TO ALEXANDER GRAHAM

Lying asleep walking
Last night I met my father
Who seemed pleased to see me.
He wanted to speak. I saw
His mouth saying something
But the dream had no sound.

We were surrounded by
Laid-up paddle steamers
In The Old Quay in Greenock.
I smelt the tar and the ropes.

It seemed that I was standing
Beside the big iron cannon
The tugs used to tie up to
When I was a boy. I turned
To see Dad standing just
Across the causeway under
That one lamp they keep on.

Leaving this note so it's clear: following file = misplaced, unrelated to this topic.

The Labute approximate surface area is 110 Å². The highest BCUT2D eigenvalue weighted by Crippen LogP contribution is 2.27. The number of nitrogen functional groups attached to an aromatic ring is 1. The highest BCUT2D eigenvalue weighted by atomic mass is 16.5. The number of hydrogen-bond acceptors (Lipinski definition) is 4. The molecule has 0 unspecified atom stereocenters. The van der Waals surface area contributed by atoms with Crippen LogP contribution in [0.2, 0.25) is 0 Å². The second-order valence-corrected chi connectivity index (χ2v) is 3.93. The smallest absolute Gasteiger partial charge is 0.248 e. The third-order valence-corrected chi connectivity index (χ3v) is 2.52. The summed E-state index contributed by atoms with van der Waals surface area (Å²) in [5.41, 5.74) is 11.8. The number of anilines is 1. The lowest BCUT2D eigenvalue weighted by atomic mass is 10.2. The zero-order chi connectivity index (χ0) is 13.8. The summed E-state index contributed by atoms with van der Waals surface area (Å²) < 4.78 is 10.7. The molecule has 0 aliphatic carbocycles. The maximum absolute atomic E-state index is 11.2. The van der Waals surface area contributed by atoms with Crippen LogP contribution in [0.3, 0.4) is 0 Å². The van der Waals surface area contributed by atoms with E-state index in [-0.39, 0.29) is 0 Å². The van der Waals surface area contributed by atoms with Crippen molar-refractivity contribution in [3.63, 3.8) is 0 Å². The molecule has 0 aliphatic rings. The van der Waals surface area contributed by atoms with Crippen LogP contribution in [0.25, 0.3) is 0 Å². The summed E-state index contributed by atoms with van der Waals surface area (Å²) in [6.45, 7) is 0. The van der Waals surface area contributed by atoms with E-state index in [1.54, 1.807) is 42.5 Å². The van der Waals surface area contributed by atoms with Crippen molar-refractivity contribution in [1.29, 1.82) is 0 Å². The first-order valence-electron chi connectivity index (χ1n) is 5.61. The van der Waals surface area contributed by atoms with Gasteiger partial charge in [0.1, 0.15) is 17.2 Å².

He recognised me immediately.
I could see that. He was
The handsome, same age
With his good brows as when
He would take me on Sundays
Saying we'll go for a walk.

Dad, what am I doing here?
What is it I am doing now?
Are you proud of me?
Going away, I knew
You wanted to tell me something.

You stopped and almost turned back
To say something. My father,
I try to be the best
In you you give me always.

Lying asleep turning
Round in the quay-lit dark
It was my father standing
As real as life. I smelt
The quay's tar and the ropes.

I think he wanted to speak.
But the dream had no sound.
I think I must have loved him.


W.S. Graham

Copyright © The Estate of W.S. Graham, 2000.





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